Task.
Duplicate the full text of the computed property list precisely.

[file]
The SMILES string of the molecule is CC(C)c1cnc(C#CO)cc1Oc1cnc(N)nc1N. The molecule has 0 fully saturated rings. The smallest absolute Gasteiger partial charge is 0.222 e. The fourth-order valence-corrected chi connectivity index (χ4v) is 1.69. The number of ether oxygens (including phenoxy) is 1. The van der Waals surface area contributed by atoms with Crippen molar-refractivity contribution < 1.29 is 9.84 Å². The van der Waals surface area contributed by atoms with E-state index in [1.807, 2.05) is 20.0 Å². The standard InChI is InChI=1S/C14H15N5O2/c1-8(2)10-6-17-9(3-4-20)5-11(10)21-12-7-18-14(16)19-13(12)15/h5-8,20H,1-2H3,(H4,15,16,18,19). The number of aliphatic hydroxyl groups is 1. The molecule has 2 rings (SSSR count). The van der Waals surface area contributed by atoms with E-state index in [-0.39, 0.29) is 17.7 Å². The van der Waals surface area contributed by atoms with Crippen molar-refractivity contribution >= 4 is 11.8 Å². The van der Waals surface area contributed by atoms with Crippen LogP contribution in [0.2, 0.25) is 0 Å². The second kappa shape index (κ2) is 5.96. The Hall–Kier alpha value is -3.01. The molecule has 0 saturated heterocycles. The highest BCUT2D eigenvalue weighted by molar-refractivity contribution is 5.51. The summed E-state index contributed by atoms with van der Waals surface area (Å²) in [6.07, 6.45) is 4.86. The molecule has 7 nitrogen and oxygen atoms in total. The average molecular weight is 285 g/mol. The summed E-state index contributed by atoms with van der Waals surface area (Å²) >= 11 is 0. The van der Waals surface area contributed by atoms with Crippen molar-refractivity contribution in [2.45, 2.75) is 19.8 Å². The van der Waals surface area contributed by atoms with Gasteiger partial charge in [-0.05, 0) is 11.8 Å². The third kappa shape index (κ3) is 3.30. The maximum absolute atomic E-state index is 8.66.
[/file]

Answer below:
The SMILES string of the molecule is CC(C)c1cnc(C#CO)cc1Oc1cnc(N)nc1N. The molecule has 0 fully saturated rings. The smallest absolute Gasteiger partial charge is 0.222 e. The fourth-order valence-corrected chi connectivity index (χ4v) is 1.69. The number of ether oxygens (including phenoxy) is 1. The van der Waals surface area contributed by atoms with Crippen molar-refractivity contribution < 1.29 is 9.84 Å². The van der Waals surface area contributed by atoms with E-state index in [1.807, 2.05) is 20.0 Å². The standard InChI is InChI=1S/C14H15N5O2/c1-8(2)10-6-17-9(3-4-20)5-11(10)21-12-7-18-14(16)19-13(12)15/h5-8,20H,1-2H3,(H4,15,16,18,19). The number of aliphatic hydroxyl groups is 1. The molecule has 2 rings (SSSR count). The van der Waals surface area contributed by atoms with E-state index in [-0.39, 0.29) is 17.7 Å². The van der Waals surface area contributed by atoms with Crippen molar-refractivity contribution >= 4 is 11.8 Å². The van der Waals surface area contributed by atoms with Crippen LogP contribution in [0.2, 0.25) is 0 Å². The second kappa shape index (κ2) is 5.96. The Hall–Kier alpha value is -3.01. The molecule has 0 saturated heterocycles. The highest BCUT2D eigenvalue weighted by molar-refractivity contribution is 5.51. The summed E-state index contributed by atoms with van der Waals surface area (Å²) in [6.07, 6.45) is 4.86. The molecule has 7 nitrogen and oxygen atoms in total. The average molecular weight is 285 g/mol. The summed E-state index contributed by atoms with van der Waals surface area (Å²) >= 11 is 0. The van der Waals surface area contributed by atoms with Crippen molar-refractivity contribution in [2.45, 2.75) is 19.8 Å². The van der Waals surface area contributed by atoms with Gasteiger partial charge in [-0.05, 0) is 11.8 Å². The third kappa shape index (κ3) is 3.30. The maximum absolute atomic E-state index is 8.66.